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I am using daemontools in production to keep the services alive and want to run a Ruby server, not Rails, and without RVM it works well but with RVM I have some issues.

My goal is to start a process by root, make it drop root rights to get another user rights and then spawn a Ruby process with RVM and a specified Ruby version.

Here is the run script I was using until now:

exec 2>&1
cd /app/src
. /usr/local/rvm/scripts/rvm
rvm use 1.9.1-p378
exec setuidgid app_user ruby main.rb

This script works but setuidgid has a major problem: the application will be run by user <x> and group <x> and only this group. If the user is in other groups the process will not have their rights.

So it led me to another approach:

exec 2>&1
cd /app
exec sudo -u app_user rvm 1.9.1-p378 exec ruby main.rb

This one works fine except it is the RVM process which is spawned by daemontools and it does not react when it receives a SIGTERM which is not really nice. Basically it means the service cannot be restarted by hand, which is not good.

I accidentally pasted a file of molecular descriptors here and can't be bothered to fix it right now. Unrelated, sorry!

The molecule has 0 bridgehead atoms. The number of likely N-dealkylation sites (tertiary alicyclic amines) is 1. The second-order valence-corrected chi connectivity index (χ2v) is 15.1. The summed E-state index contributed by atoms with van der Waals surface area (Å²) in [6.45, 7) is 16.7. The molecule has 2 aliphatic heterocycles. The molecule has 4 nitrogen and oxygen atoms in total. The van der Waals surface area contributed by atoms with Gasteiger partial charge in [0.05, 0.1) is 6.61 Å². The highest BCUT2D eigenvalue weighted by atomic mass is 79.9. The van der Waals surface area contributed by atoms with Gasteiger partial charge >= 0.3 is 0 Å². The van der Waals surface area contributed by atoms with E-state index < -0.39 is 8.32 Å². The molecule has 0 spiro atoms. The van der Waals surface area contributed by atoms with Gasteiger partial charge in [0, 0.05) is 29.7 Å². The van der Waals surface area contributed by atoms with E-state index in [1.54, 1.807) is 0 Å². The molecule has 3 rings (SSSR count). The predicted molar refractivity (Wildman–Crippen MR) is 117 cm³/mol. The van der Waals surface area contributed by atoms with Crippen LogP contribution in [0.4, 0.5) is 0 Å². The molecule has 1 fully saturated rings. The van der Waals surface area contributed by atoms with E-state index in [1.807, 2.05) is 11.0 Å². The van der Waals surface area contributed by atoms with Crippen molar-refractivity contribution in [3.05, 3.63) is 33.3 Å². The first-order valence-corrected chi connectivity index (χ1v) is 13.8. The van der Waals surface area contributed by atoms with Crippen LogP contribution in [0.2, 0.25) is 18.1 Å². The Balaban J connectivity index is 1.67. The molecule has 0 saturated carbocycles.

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1 Answer 1

up vote 1 down vote accepted

I found the answer but looking at the rvmsudo script installed with rvm, here is a working run script:

# redirect stderr to stdout
exec 2>&1

cd /app
# load rvm
. /usr/local/rvm/scripts/rvm

# select ruby version for this application
rvm use 1.9.1
# # depending on your configuration you may need to provide the absolute path to rvm, like that:
# /usr/local/bin/rvm use 1.9.1

# build the exec command line preserving the rvm environment
command="exec sudo -u app_user /usr/bin/env PATH='$PATH'"

[[ -n "${GEM_HOME:-}" ]] && command="${command} GEM_HOME='$GEM_HOME' "
[[ -n "${GEM_PATH:-}" ]] && command="${command} GEM_PATH='$GEM_PATH' "

# this is where your real command line goes
command="${command} ruby main.rb"

# run the application
eval "${command}"
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Unfortunately, I get "/usr/bin/env: rvm: No such file or directory". Any pointers? –  François Beausoleil Jun 8 '11 at 13:01
rvm may not be in the PATH when daemontools run, you can try to replace "rvm use 1.9.1" with the absolute path to rvm, something like: "/usr/local/bin/rvm use 1.9.1" (use "which rvm" to find its location). –  Schmurfy Jun 8 '11 at 19:33
I updated my post adding rvm absolute path example. –  Schmurfy Jun 9 '11 at 12:55

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